The Information Commissioner’s Office (ICO) has fined Cathay Pacific Airways £500,000 for failing to protect customers’ personal data. — BBC
International airline Cathay Pacific, based in the UK, was issued a
£500,000 fine by the Information Commissioner’s Office (ICO) for a data
breach that occurred continuously between October 2014 and May 2018.
(The £500,000 fine Cathay Pacific is facing is the maximum possible under the Data Protection Act 1998)
*Refer to the ICO’s monetary penalty notice to Cathay Pacific
- How many people are affected?
111,578 UK residents and a further 9.4 million people from other countries.
What information has been breached?
names, passport details, dates of birth, phone numbers, addresses and travel history.
The ICO said Cathay Pacific became aware of a problem in March 2018, when it suffered a “brute force” password-guessing attack.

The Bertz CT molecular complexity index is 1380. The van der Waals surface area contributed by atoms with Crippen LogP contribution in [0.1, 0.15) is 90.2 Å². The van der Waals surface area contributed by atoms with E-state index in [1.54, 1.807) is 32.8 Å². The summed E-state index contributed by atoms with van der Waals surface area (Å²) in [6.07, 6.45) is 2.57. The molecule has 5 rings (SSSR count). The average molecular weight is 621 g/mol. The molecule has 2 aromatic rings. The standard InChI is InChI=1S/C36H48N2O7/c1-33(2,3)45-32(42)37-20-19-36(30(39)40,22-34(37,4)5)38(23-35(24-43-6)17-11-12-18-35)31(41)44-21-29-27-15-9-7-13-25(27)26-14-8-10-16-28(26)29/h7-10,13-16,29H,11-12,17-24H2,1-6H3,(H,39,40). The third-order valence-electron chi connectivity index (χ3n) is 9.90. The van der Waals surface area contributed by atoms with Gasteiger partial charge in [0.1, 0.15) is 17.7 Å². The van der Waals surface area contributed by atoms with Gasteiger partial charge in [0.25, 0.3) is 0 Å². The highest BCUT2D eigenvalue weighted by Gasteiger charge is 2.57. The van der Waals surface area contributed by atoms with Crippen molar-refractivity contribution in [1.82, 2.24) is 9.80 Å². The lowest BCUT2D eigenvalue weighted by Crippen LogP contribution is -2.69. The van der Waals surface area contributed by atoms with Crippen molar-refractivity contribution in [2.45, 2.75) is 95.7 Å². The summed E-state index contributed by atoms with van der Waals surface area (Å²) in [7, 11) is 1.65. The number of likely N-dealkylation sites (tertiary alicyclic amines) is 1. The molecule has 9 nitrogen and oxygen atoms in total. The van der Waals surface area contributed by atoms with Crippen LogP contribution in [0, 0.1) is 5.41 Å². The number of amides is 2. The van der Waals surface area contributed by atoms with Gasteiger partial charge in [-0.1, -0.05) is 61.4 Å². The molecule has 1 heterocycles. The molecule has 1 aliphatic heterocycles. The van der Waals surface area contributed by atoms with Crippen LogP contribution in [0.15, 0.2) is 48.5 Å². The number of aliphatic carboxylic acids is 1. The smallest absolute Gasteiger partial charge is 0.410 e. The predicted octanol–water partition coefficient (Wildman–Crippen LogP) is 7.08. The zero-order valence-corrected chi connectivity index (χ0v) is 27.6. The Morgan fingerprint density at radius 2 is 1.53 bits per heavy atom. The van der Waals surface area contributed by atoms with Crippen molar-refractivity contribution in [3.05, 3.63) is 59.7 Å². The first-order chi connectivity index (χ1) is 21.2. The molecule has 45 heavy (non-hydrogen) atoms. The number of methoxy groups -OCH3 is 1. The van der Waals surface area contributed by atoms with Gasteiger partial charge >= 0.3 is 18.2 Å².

What is a “brute force” attack?
The “brute force” attack is a terminology of cryptography.
A brute-force attack consists of an attacker submitting many passwords or passphrases with the hope of eventually guessing correctly. The attacker
systematically checks all possible passwords and passphrases until the
correct one is found. Alternatively, the attacker can attempt to guess
the key which is typically created from the password using a key derivation function.
It is known as an exhaustive key search.
BBC – Cathay Pacific fined £500,000 over customer data protection failure
SCMP – Cathay Pacific fined £500,000 by British privacy watchdog for 2018 data breach but avoids potentially heftier penalty under European regulation